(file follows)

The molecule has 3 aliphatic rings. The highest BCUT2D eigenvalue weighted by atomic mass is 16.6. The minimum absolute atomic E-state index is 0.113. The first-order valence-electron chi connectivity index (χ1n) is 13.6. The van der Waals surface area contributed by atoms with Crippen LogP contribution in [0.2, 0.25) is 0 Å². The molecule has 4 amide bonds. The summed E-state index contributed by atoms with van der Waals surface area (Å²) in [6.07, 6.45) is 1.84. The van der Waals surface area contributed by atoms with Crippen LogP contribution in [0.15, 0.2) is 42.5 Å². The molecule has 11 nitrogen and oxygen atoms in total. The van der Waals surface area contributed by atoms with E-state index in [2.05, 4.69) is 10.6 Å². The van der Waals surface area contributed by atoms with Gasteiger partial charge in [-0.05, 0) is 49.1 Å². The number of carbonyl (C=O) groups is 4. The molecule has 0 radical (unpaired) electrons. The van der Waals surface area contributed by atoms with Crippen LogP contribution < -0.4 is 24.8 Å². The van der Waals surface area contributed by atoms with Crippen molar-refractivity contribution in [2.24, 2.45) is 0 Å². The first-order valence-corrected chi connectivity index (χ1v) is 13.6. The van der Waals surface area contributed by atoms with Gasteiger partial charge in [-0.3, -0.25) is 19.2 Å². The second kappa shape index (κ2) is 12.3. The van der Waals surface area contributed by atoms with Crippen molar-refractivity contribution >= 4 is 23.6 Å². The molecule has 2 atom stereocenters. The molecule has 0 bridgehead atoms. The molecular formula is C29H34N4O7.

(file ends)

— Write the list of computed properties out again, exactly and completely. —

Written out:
The molecule has 3 aliphatic rings. The highest BCUT2D eigenvalue weighted by atomic mass is 16.6. The minimum absolute atomic E-state index is 0.113. The first-order valence-electron chi connectivity index (χ1n) is 13.6. The van der Waals surface area contributed by atoms with Crippen LogP contribution in [0.2, 0.25) is 0 Å². The molecule has 4 amide bonds. The summed E-state index contributed by atoms with van der Waals surface area (Å²) in [6.07, 6.45) is 1.84. The van der Waals surface area contributed by atoms with Crippen LogP contribution in [0.15, 0.2) is 42.5 Å². The molecule has 11 nitrogen and oxygen atoms in total. The van der Waals surface area contributed by atoms with E-state index in [2.05, 4.69) is 10.6 Å². The van der Waals surface area contributed by atoms with Gasteiger partial charge in [-0.05, 0) is 49.1 Å². The number of carbonyl (C=O) groups is 4. The molecule has 0 radical (unpaired) electrons. The van der Waals surface area contributed by atoms with Crippen LogP contribution < -0.4 is 24.8 Å². The van der Waals surface area contributed by atoms with Crippen molar-refractivity contribution in [2.24, 2.45) is 0 Å². The first-order valence-corrected chi connectivity index (χ1v) is 13.6. The van der Waals surface area contributed by atoms with Gasteiger partial charge in [-0.3, -0.25) is 19.2 Å². The second kappa shape index (κ2) is 12.3. The van der Waals surface area contributed by atoms with Crippen molar-refractivity contribution >= 4 is 23.6 Å². The molecule has 2 atom stereocenters. The molecule has 0 bridgehead atoms. The molecular formula is C29H34N4O7.